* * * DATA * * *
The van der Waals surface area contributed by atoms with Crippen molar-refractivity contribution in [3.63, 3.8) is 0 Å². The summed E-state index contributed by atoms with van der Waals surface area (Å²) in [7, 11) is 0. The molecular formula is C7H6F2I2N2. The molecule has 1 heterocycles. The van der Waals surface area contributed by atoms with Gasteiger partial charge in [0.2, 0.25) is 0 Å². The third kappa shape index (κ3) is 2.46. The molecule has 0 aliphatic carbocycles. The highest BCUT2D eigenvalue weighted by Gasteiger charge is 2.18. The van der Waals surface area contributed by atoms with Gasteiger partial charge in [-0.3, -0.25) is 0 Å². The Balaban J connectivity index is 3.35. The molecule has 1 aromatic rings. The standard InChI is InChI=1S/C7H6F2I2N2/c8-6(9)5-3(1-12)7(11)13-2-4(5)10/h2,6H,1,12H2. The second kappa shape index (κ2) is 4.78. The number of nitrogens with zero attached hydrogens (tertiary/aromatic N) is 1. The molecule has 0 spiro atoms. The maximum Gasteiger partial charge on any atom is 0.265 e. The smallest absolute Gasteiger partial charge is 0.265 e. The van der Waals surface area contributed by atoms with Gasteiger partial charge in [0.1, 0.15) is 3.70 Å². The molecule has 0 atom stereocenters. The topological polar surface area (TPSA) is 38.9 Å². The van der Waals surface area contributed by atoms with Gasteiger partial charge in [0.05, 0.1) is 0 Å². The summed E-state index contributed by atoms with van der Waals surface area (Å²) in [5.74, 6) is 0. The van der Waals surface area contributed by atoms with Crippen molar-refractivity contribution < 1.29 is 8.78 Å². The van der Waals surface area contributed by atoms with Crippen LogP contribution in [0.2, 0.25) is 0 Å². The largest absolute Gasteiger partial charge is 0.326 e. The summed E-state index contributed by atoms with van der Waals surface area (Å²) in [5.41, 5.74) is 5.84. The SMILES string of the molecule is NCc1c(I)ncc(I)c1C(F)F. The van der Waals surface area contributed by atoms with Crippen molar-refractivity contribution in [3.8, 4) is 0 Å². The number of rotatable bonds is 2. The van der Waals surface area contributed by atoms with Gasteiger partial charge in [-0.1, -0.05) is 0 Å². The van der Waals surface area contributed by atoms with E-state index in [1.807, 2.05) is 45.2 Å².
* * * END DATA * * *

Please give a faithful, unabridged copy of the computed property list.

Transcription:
The van der Waals surface area contributed by atoms with Crippen molar-refractivity contribution in [3.63, 3.8) is 0 Å². The summed E-state index contributed by atoms with van der Waals surface area (Å²) in [7, 11) is 0. The molecular formula is C7H6F2I2N2. The molecule has 1 heterocycles. The van der Waals surface area contributed by atoms with Gasteiger partial charge in [0.2, 0.25) is 0 Å². The third kappa shape index (κ3) is 2.46. The molecule has 0 aliphatic carbocycles. The highest BCUT2D eigenvalue weighted by Gasteiger charge is 2.18. The van der Waals surface area contributed by atoms with Gasteiger partial charge in [-0.3, -0.25) is 0 Å². The Balaban J connectivity index is 3.35. The molecule has 1 aromatic rings. The standard InChI is InChI=1S/C7H6F2I2N2/c8-6(9)5-3(1-12)7(11)13-2-4(5)10/h2,6H,1,12H2. The second kappa shape index (κ2) is 4.78. The number of nitrogens with zero attached hydrogens (tertiary/aromatic N) is 1. The molecule has 0 spiro atoms. The maximum Gasteiger partial charge on any atom is 0.265 e. The smallest absolute Gasteiger partial charge is 0.265 e. The van der Waals surface area contributed by atoms with Gasteiger partial charge in [0.1, 0.15) is 3.70 Å². The molecule has 0 atom stereocenters. The topological polar surface area (TPSA) is 38.9 Å². The van der Waals surface area contributed by atoms with Gasteiger partial charge in [0.05, 0.1) is 0 Å². The summed E-state index contributed by atoms with van der Waals surface area (Å²) in [5.74, 6) is 0. The van der Waals surface area contributed by atoms with Crippen molar-refractivity contribution < 1.29 is 8.78 Å². The van der Waals surface area contributed by atoms with Crippen LogP contribution in [0.2, 0.25) is 0 Å². The largest absolute Gasteiger partial charge is 0.326 e. The summed E-state index contributed by atoms with van der Waals surface area (Å²) in [5.41, 5.74) is 5.84. The SMILES string of the molecule is NCc1c(I)ncc(I)c1C(F)F. The van der Waals surface area contributed by atoms with Crippen molar-refractivity contribution in [3.8, 4) is 0 Å². The number of rotatable bonds is 2. The van der Waals surface area contributed by atoms with Gasteiger partial charge in [-0.1, -0.05) is 0 Å². The van der Waals surface area contributed by atoms with E-state index in [1.807, 2.05) is 45.2 Å².